Thursday, April 26, 2012

A Paleontology-Specific Impact Factor for PLoS ONE

The threads at SV-POW! are hopping right now, particularly with one commenting on open access in Journal of Vertebrate Paleontology. One question that came up is how much, if at all, the impact factor of PLoS ONE (4.411 for 2010) indicates the reach of paleontology papers in that journal. In other words, if PLoS ONE just published paleontology papers, what would its IF be?

Naturally, I had to calculate it out. I used the standard IF formula, and looked just at citations in 2010 for papers published in 2008 and 2009. Citation counts were derived from Web of Science, which is linked to from each individual article at the PLoS ONE website. Articles under consideration from 2008 and 2009 were harvested from the PLoS ONE Paleontology Collection; one or two articles in there were only tangentially paleontological, but I kept them in anyhow just for consistency.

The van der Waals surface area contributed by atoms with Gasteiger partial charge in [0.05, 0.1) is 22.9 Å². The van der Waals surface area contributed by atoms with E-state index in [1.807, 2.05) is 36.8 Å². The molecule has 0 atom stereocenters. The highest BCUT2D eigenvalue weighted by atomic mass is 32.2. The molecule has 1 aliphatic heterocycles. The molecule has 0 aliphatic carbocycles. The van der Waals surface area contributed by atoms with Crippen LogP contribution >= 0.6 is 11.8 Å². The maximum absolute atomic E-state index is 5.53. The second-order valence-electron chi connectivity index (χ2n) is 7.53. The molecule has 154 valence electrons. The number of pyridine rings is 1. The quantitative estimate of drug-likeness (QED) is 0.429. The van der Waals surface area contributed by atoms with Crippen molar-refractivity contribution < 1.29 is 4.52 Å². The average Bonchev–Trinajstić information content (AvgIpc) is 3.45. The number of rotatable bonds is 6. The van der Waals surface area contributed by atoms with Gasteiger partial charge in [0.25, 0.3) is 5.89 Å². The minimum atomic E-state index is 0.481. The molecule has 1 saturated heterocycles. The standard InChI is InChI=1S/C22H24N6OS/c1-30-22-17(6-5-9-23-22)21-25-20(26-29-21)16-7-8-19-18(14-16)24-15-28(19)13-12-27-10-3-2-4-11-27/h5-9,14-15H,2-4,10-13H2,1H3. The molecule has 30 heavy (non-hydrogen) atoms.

I calculated a "paleontology IF" of 3.317 for 2010 - a little lower than 4.411 for the overall journal but still higher than in other more field-specific publications. So, not too shabby.

This omits the issue of whether or not impact factors are worth anything, but I won't delve into that here. Love it or loathe it, we scientists still like to talk about IF!

Wednesday, April 18, 2012

Introducing the Dental Microwear Image Library

Dental microwear, seen in the tiny pits and scratches on a tooth, provides lots of detailed data for inferring diet and chewing behavior in animals. Analyses are often conducted by digitizing highly magnified images of the tooth surface and counting up and classifying the various microscopic features. Animals with a certain percentage of pits and scratches may have browsing habits, whereas those with another profile may be grazers. By measuring extant animals with known diet, we can (hopefully) infer the diet of extinct animals.

Dental microwear; modified from figure 3 in Mihlbachler et al., 2012